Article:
- People don’t lock their house – No exaggeration, at least 10 people to date have told me they do not lock their doors when they leave to go to the store. 3 people have told me they do not lock the house when the go to work!
- On-Campus bike racks are filled with unlocked bikes
- Nature walk purses - An entrance to a large wooded park adjacent to a main street had a stack of backpacks and purses unattended while a visible group of teachers and young school kids were doing a nature walk deep in the tree line
"A Wicked Good place to shop"
A giant boot in front of the store... Let's take a picture!
1. The Name. L.L.Bean stands for Leon Leonwood Bean, a hunter and fisher who founded the company in 1912 in Freeport, Maine.
2. No locks on the flagship store doors. "We have thrown away the keys to the place," exclaimed L.L. in 1951 as he initiated twenty-four/365 service. One of his most famous entrepreneurial changes, Mr. Bean's decision had its origins with nocturnal visitors who would ring the night bell on their way upstate to hunt and fish.
3. World War II. L.L.Bean adapted its signature Maine Hunting Shoe for use by both the army and the navy during World War II, and several other items were made for the armed forces. Throughout the war, Mr. Bean and company executives spent time in Washington, D.C. as consultants.
4. The 1960s and Leon. In 1961 L.L.'s grandson, Leon Gorman asked for a job at the family company after graduating from Bowdoin College and spending four years as an officer on Navy destroyers. L.L. put him on the payroll at $80 per week. L.L. was nearly ninety years old at the beginning of the decade and while the company's reputation was at its highest, the retailer was struggling with stagnant operations and outdated facilities. Sales were holding at around $2 million and failing to increase when Leon took the helm as president. During his tenure (1967-2001), he grew L.L. Bean to a billion dollar company.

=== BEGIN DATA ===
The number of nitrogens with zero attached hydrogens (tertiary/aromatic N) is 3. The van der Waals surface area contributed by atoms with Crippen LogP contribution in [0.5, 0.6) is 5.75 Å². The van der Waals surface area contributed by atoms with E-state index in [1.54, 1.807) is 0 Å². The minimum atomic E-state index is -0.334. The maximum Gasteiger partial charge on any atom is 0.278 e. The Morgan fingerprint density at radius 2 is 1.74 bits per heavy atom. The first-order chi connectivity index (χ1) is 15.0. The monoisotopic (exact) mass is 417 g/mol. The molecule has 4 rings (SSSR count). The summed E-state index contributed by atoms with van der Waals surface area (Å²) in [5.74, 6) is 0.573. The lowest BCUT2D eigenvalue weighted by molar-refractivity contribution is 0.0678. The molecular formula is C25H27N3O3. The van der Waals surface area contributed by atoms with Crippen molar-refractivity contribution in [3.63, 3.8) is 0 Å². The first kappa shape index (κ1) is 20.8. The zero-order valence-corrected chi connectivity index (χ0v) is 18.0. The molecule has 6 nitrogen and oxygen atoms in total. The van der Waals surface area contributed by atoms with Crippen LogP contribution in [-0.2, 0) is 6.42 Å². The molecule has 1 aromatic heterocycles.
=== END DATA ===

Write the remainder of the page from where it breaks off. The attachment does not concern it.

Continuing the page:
5. The Science behind the brand. L.L.Bean operates its own independent test lab for scientific analysis of materials, construction and design, and prototypes for new products are continuously tested and revised until they meet customer requirements and company standards. Even established and best-seller products are tested in the lab to maintain the brand's standards for quality and performance.
6. The GIANT boot. The giant Bean boot (pictured above) at the entrance of the flagship store is a size 410.
7. The aquarium. There is an aquarium at the flagship store in Freeport, Maine. The biggest trout in the aquarium is 8 pounds, 28 inches.
8. There's a reason they're known for customer service. L.L. Bean prides itself on its customer service, and many stories from customers validate the company's mission. One of our favorite stories is about Ed Dwyer, who worked as a sales rep in the flagship store until 1985. Mr. Dwyer sold a camping stove to a woman who was about to leave for a tour of Ireland. Soon after the woman left the store, Mr. Dwyer realized she might have trouble finding the proper fuel for the stove in Ireland. He went to the cashier and found that she had paid with a check that listed a town in Vermont as the only address. The next day (his day off), with a more appropriate backpacking stove in hand, Mr. Dwyer drove to the town in Vermont, inquired at the general store, and was given directions to the women's home. He exchanged stoves, and taught her how to use the new one. A few weeks later, Mr. Dwyer began to receive postcards from Ireland.
9. The boot mobile. L.L. Bean built the first Bootmobile in 2012 for the company's 100th Anniversary, and soon thereafter launched another due to popular demand. Today only two exist, and spotting one is tantamount to seeing a unicorn.
10. Company execs live the L.L. Bean lifestyle. People who work at L.L. Bean work hard to ensure customers are satisfied with the quality of products. "We get out into the field as much as we can at L.L.Bean and do the same things that our customers are doing," says company president Chris McCormick. "We use our own products so that we have a better idea of how they're performing. This practice helps us identify better with our customers' experiences and needs."